International Fair Trial Day 2024 Opening Remarks
On this Fair Trial Day, we warmly welcome and embrace you in solidarity and hope that you come back not for the reasons you are here now and not under circumstances of lawyering dangerously. We look forward to that day when things would become better even before they get worse.
June 14, 2024
The National Union of Peoples’ Lawyers is a nationwide voluntary association of human rights lawyers in the Philippines, committed to the defense, protection, and promotion of human rights, especially of the poor and the oppressed.

NUPL Chairperson Atty. Edre U. Olalia

Today seems to be a sad day. For the International Fair Trial Day Steering Group has unfortunately chosen us as the focal country this year “due to systemic problems with the independence of the judiciary, serious human rights violations against lawyers and human rights defenders, a culture of impunity, and a failure to respect procedural rights for a fair trial.” It is not a cause for celebration nor pride.

But what kind of nation did you come to? It is a place of contrasts, contradictions and conflicts in society with the challenges of human rights defenders and the dangers of people’s lawyering but where there is compassion, conviction and commitment to change things.

It is a country that commemorated independence a few days ago but with foreign boots on the ground all over the place. It is where the poor farmers do not even own the land they have tilled for generations. It is where the huge labor force cannot find work and where millions of migrant workers slave it out in other countries to be able to have a vacation back in their own country. It is where we see legions of doctors but the majority of the population do not have basic health care. 

It is where the minute elite live it up while the shoeless and shirtless die of hunger and sickness, let alone gunned down in the streets lie animals.

It is a place where they say we have one of the freest press in the world and yet journalists are slapped with harassment suits if not killed. It is a place where they say democracy thrives but dissent is silenced in so many ways and means. It is where human rights defenders are red-tagged and need to defend themselves and their own human rights.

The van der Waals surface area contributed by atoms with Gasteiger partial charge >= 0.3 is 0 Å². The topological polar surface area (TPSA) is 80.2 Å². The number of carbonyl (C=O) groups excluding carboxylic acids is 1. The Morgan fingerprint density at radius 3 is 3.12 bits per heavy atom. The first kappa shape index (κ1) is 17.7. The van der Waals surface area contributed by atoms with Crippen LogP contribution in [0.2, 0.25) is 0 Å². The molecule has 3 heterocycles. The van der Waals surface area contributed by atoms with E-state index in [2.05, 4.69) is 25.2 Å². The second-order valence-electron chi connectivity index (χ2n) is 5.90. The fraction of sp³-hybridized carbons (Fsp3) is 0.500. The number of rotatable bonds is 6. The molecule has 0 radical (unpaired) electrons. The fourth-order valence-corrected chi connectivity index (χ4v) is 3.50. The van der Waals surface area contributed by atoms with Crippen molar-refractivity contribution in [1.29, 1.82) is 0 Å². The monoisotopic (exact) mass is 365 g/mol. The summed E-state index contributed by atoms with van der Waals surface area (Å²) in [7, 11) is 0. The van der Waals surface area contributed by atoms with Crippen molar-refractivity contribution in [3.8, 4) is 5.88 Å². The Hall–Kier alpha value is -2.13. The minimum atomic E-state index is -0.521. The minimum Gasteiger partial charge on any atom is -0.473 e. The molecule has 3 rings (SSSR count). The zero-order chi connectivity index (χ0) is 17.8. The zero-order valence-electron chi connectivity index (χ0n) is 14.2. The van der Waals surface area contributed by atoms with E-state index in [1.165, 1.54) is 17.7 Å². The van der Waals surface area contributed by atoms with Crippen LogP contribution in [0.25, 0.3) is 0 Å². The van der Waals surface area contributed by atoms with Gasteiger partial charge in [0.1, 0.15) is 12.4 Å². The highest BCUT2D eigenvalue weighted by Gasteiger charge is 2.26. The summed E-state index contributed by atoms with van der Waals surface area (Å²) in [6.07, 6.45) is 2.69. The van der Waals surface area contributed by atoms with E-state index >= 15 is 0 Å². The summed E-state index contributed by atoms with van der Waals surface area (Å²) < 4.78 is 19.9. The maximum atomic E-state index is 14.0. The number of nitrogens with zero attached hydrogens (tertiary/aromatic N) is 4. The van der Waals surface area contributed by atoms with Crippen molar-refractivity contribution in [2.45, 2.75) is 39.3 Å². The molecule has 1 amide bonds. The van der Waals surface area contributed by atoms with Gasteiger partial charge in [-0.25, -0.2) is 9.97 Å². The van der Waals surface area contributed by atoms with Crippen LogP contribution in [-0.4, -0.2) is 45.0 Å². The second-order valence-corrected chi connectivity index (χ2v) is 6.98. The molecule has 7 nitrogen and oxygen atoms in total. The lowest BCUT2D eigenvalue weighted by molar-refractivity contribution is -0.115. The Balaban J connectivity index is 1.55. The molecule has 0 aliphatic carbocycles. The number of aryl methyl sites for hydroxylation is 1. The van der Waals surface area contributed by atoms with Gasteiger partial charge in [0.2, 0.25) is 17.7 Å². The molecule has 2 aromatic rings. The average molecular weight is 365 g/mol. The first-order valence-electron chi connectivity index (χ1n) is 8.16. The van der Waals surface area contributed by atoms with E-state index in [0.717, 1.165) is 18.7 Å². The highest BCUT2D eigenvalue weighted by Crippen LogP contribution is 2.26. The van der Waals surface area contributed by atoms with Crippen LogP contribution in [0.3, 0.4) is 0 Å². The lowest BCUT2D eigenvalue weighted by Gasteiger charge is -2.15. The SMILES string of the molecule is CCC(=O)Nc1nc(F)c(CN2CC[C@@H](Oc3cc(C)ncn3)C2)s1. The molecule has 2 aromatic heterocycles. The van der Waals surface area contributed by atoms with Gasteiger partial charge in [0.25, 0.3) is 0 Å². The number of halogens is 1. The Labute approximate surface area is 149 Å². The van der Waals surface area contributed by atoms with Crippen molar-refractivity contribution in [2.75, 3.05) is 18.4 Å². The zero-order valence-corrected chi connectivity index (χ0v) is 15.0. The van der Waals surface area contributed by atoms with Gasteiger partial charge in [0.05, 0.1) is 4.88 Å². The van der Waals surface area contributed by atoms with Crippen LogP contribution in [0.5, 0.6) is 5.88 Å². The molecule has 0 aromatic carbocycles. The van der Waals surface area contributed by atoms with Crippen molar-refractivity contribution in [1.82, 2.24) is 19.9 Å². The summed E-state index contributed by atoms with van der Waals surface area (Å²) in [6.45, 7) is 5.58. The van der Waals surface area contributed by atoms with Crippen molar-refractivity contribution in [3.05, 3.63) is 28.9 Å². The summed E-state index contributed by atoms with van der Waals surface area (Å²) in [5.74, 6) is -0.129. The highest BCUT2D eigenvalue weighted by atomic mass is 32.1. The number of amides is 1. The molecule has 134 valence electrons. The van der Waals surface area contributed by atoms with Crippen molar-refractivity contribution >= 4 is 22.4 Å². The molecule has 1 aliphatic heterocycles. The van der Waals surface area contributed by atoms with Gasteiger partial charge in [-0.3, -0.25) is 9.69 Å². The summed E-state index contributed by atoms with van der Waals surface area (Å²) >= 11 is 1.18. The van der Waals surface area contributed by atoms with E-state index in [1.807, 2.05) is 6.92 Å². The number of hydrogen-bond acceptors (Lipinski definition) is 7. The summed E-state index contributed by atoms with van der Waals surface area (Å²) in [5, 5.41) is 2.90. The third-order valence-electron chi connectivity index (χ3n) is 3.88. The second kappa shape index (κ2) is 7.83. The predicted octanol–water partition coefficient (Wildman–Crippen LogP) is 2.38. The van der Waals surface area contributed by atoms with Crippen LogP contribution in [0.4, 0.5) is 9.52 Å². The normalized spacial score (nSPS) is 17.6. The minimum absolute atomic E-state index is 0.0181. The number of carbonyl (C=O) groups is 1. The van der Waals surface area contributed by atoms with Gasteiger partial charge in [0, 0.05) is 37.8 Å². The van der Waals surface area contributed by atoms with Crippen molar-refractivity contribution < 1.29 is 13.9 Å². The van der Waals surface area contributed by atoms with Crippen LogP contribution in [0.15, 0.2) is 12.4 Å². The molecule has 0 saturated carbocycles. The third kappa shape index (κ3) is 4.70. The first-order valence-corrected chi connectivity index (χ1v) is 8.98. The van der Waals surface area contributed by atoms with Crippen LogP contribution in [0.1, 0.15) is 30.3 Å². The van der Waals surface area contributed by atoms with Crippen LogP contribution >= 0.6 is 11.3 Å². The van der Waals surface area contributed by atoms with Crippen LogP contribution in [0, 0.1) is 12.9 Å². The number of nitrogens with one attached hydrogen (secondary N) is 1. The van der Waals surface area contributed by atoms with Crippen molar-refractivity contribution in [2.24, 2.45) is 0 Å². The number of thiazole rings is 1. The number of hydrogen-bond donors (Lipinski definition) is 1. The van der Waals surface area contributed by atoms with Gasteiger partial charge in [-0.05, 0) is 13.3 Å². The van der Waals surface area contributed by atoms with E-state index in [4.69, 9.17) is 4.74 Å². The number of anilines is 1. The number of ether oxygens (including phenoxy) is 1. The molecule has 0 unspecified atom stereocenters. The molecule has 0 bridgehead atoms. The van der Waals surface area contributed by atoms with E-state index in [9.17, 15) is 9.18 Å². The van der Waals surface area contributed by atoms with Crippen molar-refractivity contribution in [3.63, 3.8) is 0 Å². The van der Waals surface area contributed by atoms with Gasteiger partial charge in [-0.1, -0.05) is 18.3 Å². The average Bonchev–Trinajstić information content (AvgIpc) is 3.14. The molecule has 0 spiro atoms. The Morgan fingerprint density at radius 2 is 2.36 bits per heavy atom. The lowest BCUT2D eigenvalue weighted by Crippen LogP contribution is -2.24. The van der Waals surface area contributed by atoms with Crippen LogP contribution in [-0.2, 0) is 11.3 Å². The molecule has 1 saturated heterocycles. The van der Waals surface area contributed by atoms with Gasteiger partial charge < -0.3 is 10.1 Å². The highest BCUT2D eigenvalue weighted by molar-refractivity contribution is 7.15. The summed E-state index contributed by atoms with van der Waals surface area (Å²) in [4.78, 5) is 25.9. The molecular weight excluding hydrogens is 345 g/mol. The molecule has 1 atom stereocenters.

And it is where the so-called rule of law is often eclipsed by the rule of force. It is a place where lawyers abound and hundreds more added every year but justice is inaccessible to many. It is where we have nice laws against torture, disappearances and on the rights of the accused as well as protective judicial remedies but violations seem to be standard operating procedure. And it is a country where there are draconian anti-terror laws but the real terrorists and terrorist-financiers are out there and not in jail. It is a place where lawyers, judges and prosecutors under siege cannot get decisive protection much less justice themselves.

It is where the government keeps on boasting that we have a robust justice system and that domestic remedies are all here.

Really? But from the perspective of the victims, what is wrong with the justice system in the Philippines? 

Apart from subsisting jurisprudence and laws and legal hocus pocus and shortcuts that do not align with the principles of a fair trial, allow me to quote  from the Verdict of the International People’s Tribunal held last month in Brussels:

“ x x x  a recurring fact and common denominator [is] x x x  the continuing lack of genuine accountability, brazen impunity, and proven general ineffectiveness and inadequacy of domestic remedies that by and large prevent or fail to give justice to the victims. x x x

“ x x x  reprisals or threats of reprisals and intimidation of the victims, relatives and witnesses, both physical and legal through harassment suits and weaponization of the law; lack of trust and frustration in the legal and judicial system x x x ; and preoccupation with survival and constraints of earning a living  x x x  hamper prosecution.

“x x x  there is sloppy, testimony-dependent, unscientific, token and even utter lack or absence of competent and genuine police investigation, even passing off the blame on the victims x x x .

“x x x  the justice system remains very slow, protracted, tedious, complicated, cumbersome and expensive or inaccessible x x x . x x x  legal technicalities like the presumption of regularity in the performance of official duties x x x , circumvention or even outright dismissal of application for protective remedies, and non-observance of the few human rights laws have been obstacles.

“These are aggravated by endemic corruption and use of connections, influence, power x x x  by perpetrators; fear and lack of independence of some prosecutors and judges; and double standard x x x  between the rich and powerful and the poor.

“Worse, there is coddling, x x x  rewarding and tolerance by the political leadership of perpetrators. Ultimately there seems to be a lack of political will on the part of authorities to pursue cases against perpetrators.”

And this is the part where groups like the IFTD can come in. It is an opportunity to turn a bad thing into a good thing.

With your visit and presence, this after all is not really a sad day but a cause for challenge and hope as you aim “to raise awareness about the importance of respect for fair trial rights.”

Today’s event is another welcome initiative to draw attention to the situation in the country as we wrap our heads around concrete recommendations for reform. 

So, on this Fair Trial Day, we warmly welcome and embrace you in solidarity and hope that you come back not for the reasons you are here now and not under circumstances of lawyering dangerously. We look forward to that day when things would become better even before they get worse. #

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